Alaska reported 1,270 new COVID-19 cases and 10 deaths Thursday as the state continues to lead the nation in case rates.
With case counts beginning to decline nationwide, Alaska is one of just a few states that continues to report relatively high daily case counts, near-record hospitalizations and rising deaths.
On average, the U.S. saw a 26% decrease in cases over the last two weeks while Alaska recorded an 84% increase.
If Alaska were a country, it would be the nation with the world’s highest per capita case rate, according to data from the Center for Systems Science and Engineering at Johns Hopkins University.
Alaska’s 171 average daily cases per 100,000 over the last seven days is nearly double the rate seen in West Virginia, which ranks second in the United States. Bermuda and Serbia, at the top of the global list, have a case rate of 99.
The number of people with COVID-19 in Alaska’s hospitals remains at high levels, straining capacity and exhausting the state’s limited health care workforce.
“It’s been hell,” said Heidi DeCaro, a respiratory therapist at Providence Alaska Medical Center, whose job includes assisting COVID-19 patients who are struggling to breathe.
In a Thursday interview, DeCaro and a few of her co-workers described generally untenable work conditions. The team has been caring for up to twice their normal patient loads, their shifts have stretched as long as 15 hours, and they’ve lost “about a third” of their co-workers due mainly to burnout, exhaustion and a demoralizing work environment, they said.
In 15 years of doing this job, “I have never seen people as sick as this,” DeCaro said.
She said she treats patients each day that she doesn’t expect to stay alive through the night.
An added stress is that many of her patients do not believe that COVID is real.
“Even as they’re needing increased support and ICU-level care, family members and patients themselves are still kind of denying the reality of the situation,” she said. “That can be emotionally draining on top of losing patient after patient.”
“You don’t want to be yelled at. You don’t want to have to beg to help someone. It takes a lot out of you,” said Ashley Reaves, also a respiratory therapist at Providence.
Seeing far younger patients sickened with the delta variant compared to last winter’s surge has also been painful to witness, Reaves said. Watching parents of young children die adds an extra element of heartbreak.
“You walk into the room, and you can hear them on FaceTime with their kids,” she said. “And all the while, in the back of your head you are thinking, this person is not going to survive. These children are going to have to say goodbye to their loved ones over a Zoom call. And it is just emotionally wrecking. It is horrible,” she said.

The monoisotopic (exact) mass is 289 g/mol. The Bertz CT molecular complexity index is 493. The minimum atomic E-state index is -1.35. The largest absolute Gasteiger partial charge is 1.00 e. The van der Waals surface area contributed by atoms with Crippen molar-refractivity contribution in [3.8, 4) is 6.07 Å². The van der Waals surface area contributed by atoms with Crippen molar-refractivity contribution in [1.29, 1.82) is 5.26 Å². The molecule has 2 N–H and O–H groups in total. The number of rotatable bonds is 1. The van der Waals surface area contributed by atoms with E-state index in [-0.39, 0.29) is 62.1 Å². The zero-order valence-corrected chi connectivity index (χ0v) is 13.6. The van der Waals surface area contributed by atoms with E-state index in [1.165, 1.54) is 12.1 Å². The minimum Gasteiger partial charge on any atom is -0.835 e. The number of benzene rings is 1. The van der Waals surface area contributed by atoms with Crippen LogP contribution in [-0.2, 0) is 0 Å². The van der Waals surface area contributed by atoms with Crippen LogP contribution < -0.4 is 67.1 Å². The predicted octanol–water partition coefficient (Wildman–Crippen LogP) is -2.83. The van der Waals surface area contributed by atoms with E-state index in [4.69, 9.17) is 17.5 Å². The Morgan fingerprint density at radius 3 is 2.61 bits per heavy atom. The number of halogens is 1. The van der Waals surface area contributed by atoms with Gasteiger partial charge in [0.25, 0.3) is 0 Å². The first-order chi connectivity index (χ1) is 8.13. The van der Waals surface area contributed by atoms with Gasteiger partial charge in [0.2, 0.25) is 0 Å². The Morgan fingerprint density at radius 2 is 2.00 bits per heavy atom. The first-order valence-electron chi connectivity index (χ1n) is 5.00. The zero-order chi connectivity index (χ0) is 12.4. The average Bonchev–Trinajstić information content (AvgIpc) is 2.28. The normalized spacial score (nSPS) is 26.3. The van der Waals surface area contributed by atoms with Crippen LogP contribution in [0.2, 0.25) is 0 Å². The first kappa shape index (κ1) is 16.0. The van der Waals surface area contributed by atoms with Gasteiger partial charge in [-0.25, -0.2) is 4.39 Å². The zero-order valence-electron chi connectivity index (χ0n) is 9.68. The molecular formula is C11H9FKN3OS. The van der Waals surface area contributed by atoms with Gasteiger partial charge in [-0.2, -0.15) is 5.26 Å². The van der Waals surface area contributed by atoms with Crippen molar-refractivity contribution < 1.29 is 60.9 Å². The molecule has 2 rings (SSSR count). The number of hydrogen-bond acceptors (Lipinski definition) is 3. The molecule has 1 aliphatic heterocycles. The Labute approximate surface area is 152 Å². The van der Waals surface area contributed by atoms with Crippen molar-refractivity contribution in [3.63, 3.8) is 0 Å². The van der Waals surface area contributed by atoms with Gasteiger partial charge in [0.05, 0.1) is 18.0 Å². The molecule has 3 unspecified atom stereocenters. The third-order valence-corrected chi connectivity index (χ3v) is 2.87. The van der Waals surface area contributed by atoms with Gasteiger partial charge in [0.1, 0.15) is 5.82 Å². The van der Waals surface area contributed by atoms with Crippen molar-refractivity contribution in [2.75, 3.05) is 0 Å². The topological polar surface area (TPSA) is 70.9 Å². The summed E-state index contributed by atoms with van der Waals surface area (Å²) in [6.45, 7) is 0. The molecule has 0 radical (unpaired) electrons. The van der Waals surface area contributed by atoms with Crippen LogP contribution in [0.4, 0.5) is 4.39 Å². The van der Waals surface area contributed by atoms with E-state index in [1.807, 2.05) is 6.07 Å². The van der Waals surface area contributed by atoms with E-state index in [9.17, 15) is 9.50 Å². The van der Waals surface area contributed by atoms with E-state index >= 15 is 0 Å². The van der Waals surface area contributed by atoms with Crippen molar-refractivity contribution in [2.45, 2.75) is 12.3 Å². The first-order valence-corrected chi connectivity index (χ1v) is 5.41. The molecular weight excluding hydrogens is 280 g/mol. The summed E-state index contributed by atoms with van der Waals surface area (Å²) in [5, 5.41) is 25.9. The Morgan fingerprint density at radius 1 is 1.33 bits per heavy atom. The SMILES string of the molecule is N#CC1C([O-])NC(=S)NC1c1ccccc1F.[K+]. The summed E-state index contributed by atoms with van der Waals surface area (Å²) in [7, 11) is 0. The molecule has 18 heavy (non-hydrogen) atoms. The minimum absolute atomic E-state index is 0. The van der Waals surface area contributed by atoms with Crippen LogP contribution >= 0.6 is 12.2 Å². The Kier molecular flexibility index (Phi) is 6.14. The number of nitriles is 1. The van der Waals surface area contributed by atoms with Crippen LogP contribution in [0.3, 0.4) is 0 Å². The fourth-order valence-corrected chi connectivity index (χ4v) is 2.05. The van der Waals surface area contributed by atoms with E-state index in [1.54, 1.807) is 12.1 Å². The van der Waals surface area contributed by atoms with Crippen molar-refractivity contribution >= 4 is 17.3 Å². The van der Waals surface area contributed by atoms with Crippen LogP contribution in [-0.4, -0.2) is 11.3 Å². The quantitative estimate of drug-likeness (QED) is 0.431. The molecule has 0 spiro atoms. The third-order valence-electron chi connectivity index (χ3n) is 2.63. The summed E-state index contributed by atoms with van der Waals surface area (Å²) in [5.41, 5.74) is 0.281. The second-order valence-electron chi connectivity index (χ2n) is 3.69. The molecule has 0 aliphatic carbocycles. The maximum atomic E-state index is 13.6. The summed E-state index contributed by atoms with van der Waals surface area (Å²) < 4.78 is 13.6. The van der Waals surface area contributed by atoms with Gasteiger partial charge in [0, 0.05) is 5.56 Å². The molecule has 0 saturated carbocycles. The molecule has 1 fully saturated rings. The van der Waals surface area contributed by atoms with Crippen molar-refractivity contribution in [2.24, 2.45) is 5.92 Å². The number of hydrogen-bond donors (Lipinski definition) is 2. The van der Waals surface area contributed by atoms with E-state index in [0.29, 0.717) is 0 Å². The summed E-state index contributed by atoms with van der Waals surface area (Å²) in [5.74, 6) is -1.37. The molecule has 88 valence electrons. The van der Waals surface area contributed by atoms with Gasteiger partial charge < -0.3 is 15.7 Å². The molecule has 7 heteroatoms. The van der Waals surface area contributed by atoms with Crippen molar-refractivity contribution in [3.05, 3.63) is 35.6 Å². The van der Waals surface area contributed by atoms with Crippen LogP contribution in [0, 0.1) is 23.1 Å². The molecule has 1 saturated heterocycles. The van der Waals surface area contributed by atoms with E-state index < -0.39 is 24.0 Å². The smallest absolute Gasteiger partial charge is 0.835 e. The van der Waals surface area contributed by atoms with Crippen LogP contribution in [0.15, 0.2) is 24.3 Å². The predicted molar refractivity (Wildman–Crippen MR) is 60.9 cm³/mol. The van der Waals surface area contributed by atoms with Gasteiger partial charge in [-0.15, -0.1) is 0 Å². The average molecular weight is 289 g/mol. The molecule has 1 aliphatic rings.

Gov. Mike Dunleavy and top health officials enabled statewide crisis standards of care last week, offering each hospital the choice to enact standards as well as protect providers from liability.
The state this week also drafted crisis standards of care guidelines for which patients should be prioritized to receive monoclonal antibody treatments in Alaska when supplies are scarce, as they are now.
Over the last week, the treatment has been in short supply in the state due to national supply chain issues and overwhelming demand.
While some of those delayed shipments arrived in the state Wednesday, availability of the treatment is still limited, said Coleman Cutchins, state pharmacist with the Alaska Department of Health and Social Services.
The new guidelines state that “unvaccinated people who are at high risk for severe disease, or fully vaccinated people who are not expected to mount an adequate immune response, should be given priority when receiving these drugs,” Cutchins said.
Under a recently announced federal contract, Alaska is bringing as many as 470 health workers, many of them nurses or respiratory therapists, to Alaska starting this week.
Reaves, the respiratory therapist, said she cried with joy when she first learned about the out-of-state health care workers headed to Alaska, but she wasn’t sure it would be enough to fully solve existing staffing issues.
“I was like, this is better than Christmas. Like, I feel like our patients are going to get better care,” she said.
And yet, “if things don’t change drastically outside of the hospital, even with state help, it is not going to be enough,” she said.
On top of the state-contracted health care workers, Alaska Native Medical Center in Anchorage will be receiving added support from a Disaster Medical Assistance Team.
That team includes 35 health care workers from Massachusetts who were scheduled to arrive in Anchorage Thursday and will stay for at least two weeks, said Heidi Hedberg, director of the state Division of Public Health.
Alaska has reported 83 deaths over the last week. The state’s per capita death rate from the virus over the past seven days is now the highest in the nation, according to data from the U.S. Centers for Disease Control and Prevention.
However, state health officials say that reported rate is somewhat inflated because it includes deaths occurring in August and earlier that were only recorded this week.
The 10 COVID-19 deaths reported Thursday all occurred recently, and involved five Anchorage men (three in their 60s, one in his 70s and one in his 80s); a Soldotna man in his 40s; a Palmer man in his 80s; a Copper River Census Area man in his 60s; a Fairbanks man in his 50s; and a North Pole woman in her 40s.
State data Thursday showed at least 203 people hospitalized with the virus around Alaska, including 36 people on ventilators.
That’s far higher than winter numbers, and a little less than the state’s record of 217 recorded last week.
Since March 2020, 556 Alaska residents and 21 nonresidents with the virus have died.